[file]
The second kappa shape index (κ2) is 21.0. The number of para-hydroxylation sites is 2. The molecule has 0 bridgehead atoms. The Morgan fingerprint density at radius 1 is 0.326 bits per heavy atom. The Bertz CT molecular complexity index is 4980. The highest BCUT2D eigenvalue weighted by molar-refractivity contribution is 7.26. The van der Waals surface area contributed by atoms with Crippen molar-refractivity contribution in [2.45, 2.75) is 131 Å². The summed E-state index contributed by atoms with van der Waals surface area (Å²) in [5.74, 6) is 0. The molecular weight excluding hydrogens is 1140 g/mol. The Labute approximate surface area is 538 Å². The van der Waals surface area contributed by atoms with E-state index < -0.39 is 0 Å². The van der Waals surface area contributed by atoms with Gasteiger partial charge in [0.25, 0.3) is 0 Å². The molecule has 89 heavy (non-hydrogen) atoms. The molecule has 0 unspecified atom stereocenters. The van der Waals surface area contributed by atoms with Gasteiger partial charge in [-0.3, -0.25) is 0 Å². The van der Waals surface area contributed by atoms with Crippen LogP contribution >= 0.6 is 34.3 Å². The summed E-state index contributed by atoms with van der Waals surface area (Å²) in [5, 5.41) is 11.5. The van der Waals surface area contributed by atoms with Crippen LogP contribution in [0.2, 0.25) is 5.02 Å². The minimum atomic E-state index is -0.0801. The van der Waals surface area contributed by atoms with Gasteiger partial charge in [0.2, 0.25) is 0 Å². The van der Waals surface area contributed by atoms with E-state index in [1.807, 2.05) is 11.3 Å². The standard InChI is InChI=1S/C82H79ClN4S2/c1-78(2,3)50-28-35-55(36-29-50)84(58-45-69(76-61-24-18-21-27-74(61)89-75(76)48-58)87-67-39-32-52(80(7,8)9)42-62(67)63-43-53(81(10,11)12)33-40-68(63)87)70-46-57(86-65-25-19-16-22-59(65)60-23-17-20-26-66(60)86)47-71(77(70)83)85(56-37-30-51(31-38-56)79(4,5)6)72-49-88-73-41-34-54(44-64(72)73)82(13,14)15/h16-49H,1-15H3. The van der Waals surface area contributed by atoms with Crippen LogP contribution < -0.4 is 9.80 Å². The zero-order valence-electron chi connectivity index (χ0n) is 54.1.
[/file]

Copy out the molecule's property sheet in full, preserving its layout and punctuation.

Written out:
The second kappa shape index (κ2) is 21.0. The number of para-hydroxylation sites is 2. The molecule has 0 bridgehead atoms. The Morgan fingerprint density at radius 1 is 0.326 bits per heavy atom. The Bertz CT molecular complexity index is 4980. The highest BCUT2D eigenvalue weighted by molar-refractivity contribution is 7.26. The van der Waals surface area contributed by atoms with Crippen molar-refractivity contribution in [2.45, 2.75) is 131 Å². The summed E-state index contributed by atoms with van der Waals surface area (Å²) in [5.74, 6) is 0. The molecular weight excluding hydrogens is 1140 g/mol. The Labute approximate surface area is 538 Å². The van der Waals surface area contributed by atoms with E-state index < -0.39 is 0 Å². The van der Waals surface area contributed by atoms with Gasteiger partial charge in [0.25, 0.3) is 0 Å². The molecule has 89 heavy (non-hydrogen) atoms. The molecule has 0 unspecified atom stereocenters. The van der Waals surface area contributed by atoms with Gasteiger partial charge in [-0.3, -0.25) is 0 Å². The van der Waals surface area contributed by atoms with Crippen LogP contribution >= 0.6 is 34.3 Å². The summed E-state index contributed by atoms with van der Waals surface area (Å²) in [5, 5.41) is 11.5. The van der Waals surface area contributed by atoms with Crippen LogP contribution in [0.2, 0.25) is 5.02 Å². The minimum atomic E-state index is -0.0801. The van der Waals surface area contributed by atoms with Gasteiger partial charge in [0.2, 0.25) is 0 Å². The van der Waals surface area contributed by atoms with E-state index in [1.807, 2.05) is 11.3 Å². The standard InChI is InChI=1S/C82H79ClN4S2/c1-78(2,3)50-28-35-55(36-29-50)84(58-45-69(76-61-24-18-21-27-74(61)89-75(76)48-58)87-67-39-32-52(80(7,8)9)42-62(67)63-43-53(81(10,11)12)33-40-68(63)87)70-46-57(86-65-25-19-16-22-59(65)60-23-17-20-26-66(60)86)47-71(77(70)83)85(56-37-30-51(31-38-56)79(4,5)6)72-49-88-73-41-34-54(44-64(72)73)82(13,14)15/h16-49H,1-15H3. The van der Waals surface area contributed by atoms with Crippen LogP contribution < -0.4 is 9.80 Å². The zero-order valence-electron chi connectivity index (χ0n) is 54.1.